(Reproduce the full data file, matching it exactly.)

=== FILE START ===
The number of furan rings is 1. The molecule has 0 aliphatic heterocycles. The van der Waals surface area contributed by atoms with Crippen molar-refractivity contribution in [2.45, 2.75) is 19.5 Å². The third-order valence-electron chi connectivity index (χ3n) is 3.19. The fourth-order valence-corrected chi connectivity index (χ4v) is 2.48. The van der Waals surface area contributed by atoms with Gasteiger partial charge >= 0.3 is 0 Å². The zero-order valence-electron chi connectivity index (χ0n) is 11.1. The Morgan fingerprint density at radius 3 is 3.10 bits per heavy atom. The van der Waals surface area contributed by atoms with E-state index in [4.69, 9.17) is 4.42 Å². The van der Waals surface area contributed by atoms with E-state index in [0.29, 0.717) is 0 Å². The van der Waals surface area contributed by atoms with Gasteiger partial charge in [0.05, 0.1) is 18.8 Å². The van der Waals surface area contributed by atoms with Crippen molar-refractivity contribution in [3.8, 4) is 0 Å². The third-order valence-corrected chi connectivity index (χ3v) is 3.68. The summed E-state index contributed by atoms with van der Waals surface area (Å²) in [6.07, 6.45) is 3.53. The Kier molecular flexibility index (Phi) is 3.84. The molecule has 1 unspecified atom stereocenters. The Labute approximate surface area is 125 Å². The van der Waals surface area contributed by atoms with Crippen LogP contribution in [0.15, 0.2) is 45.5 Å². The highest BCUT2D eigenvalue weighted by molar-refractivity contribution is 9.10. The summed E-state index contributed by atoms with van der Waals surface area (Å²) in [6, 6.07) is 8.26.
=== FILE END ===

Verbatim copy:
The number of furan rings is 1. The molecule has 0 aliphatic heterocycles. The van der Waals surface area contributed by atoms with Crippen molar-refractivity contribution in [2.45, 2.75) is 19.5 Å². The third-order valence-electron chi connectivity index (χ3n) is 3.19. The fourth-order valence-corrected chi connectivity index (χ4v) is 2.48. The van der Waals surface area contributed by atoms with Gasteiger partial charge >= 0.3 is 0 Å². The zero-order valence-electron chi connectivity index (χ0n) is 11.1. The Morgan fingerprint density at radius 3 is 3.10 bits per heavy atom. The van der Waals surface area contributed by atoms with E-state index in [4.69, 9.17) is 4.42 Å². The van der Waals surface area contributed by atoms with E-state index in [0.29, 0.717) is 0 Å². The van der Waals surface area contributed by atoms with Gasteiger partial charge in [0.05, 0.1) is 18.8 Å². The van der Waals surface area contributed by atoms with Crippen molar-refractivity contribution in [3.8, 4) is 0 Å². The third-order valence-corrected chi connectivity index (χ3v) is 3.68. The summed E-state index contributed by atoms with van der Waals surface area (Å²) in [6.07, 6.45) is 3.53. The Kier molecular flexibility index (Phi) is 3.84. The molecule has 1 unspecified atom stereocenters. The Labute approximate surface area is 125 Å². The van der Waals surface area contributed by atoms with Crippen LogP contribution in [0.15, 0.2) is 45.5 Å². The highest BCUT2D eigenvalue weighted by molar-refractivity contribution is 9.10. The summed E-state index contributed by atoms with van der Waals surface area (Å²) in [6, 6.07) is 8.26.